Bronx, NY—For the Yankees to qualify for the 2014 playoffs, it is necessary that they win almost every game. Unfortunately for them, they are losing nearly every day. The 4-3 defeat on Tuesday night was their third loss in the last four games and their sixth in the last nine.
After the game ended, Yankee skipper Joe Girardi spoke clearly of the meaning of the game’s result, “It leaves us in a pretty big hole. We have to win every day.” The loss put the Yankees 5.5 games behind two teams tied for the second Wild Card spot.
That Chris Archer was the winning pitcher should not come as a great surprise to anyone who has looked at the sophomore major leaguer’s record against the New Yorkers. The 25 year-old has become known as a “Yankee killer” based on his rare degree of success against them.
The game began with the North Carolina native being one of only 13 pitchers whose team won each of his first five starts against the Yankees. The game concluded with him being one of only six pitchers whose team won its first six starts against the Yankees. The most recent to accomplish thast feat was Greg Hibbard of the White Sox during 1988-91.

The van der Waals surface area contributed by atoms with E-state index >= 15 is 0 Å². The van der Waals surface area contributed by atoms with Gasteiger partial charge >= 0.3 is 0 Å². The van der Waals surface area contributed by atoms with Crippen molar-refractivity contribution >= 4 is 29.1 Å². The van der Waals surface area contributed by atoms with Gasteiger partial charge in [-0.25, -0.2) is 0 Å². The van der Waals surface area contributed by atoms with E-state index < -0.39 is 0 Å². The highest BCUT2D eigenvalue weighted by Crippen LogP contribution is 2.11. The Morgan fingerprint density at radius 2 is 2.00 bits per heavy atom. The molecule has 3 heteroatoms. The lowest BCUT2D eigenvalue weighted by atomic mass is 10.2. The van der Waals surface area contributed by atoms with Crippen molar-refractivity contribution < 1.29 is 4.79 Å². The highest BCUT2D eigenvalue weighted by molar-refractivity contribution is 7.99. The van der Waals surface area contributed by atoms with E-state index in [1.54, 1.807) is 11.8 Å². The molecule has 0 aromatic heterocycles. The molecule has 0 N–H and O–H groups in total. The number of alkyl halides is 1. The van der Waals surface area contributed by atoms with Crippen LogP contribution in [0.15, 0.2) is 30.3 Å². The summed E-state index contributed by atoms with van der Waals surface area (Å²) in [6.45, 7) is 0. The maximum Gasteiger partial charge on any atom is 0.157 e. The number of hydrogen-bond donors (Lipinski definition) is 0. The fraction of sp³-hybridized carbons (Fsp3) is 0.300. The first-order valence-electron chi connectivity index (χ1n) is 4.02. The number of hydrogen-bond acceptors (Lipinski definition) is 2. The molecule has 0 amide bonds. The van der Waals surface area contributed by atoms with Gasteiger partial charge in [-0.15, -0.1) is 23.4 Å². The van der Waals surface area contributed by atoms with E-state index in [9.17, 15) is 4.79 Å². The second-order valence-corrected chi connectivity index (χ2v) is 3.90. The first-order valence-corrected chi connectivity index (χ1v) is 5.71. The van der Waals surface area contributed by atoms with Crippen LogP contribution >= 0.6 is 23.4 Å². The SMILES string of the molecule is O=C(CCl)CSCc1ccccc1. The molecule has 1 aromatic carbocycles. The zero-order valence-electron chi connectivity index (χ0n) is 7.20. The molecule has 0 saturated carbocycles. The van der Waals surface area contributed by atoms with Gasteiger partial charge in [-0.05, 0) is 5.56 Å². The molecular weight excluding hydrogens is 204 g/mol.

Archer retired the first nine Yankee batters before giving up a home run to Jacoby Ellsbury on his first pitch in the fourth frame. A home run is a rarity for Archer to surrender. It was only his 10th in the 173.2 innings he has pitched this season. He ranks third in the American League in fewest homers given up per 9 innings.
His most difficult inning followed next as the first five Yankees reached base, two of them scoring. After hitting Chase Headley, the lead-off batter in the fifth, with a pitch, the next four Yankee batters (Ichiro Suzuki, Stephen Drew, Chris Young and Ellsbury) singled. The inning ended with a controversial out at the plate and a quick double play.
While many observers in the park believed catcher Ryan Hanigan illegally blocked the plate, Yankee third base coach Rob Thomson accepted the responsibility for sending the runner (Drew) home with no outs and two other runners on base, “It wasn’t a good decision. I should have stopped him.”
While many Yankee fans focus on that one play as the reason for the loss, it should also be known that starter Hiroki Kuroda, in his shortest stint of the year, 3.1 innings, gave up four runs and nine hits. The Yankees also failed to rebound late in the game as 12 of the last 13 Yankee batters were retierd.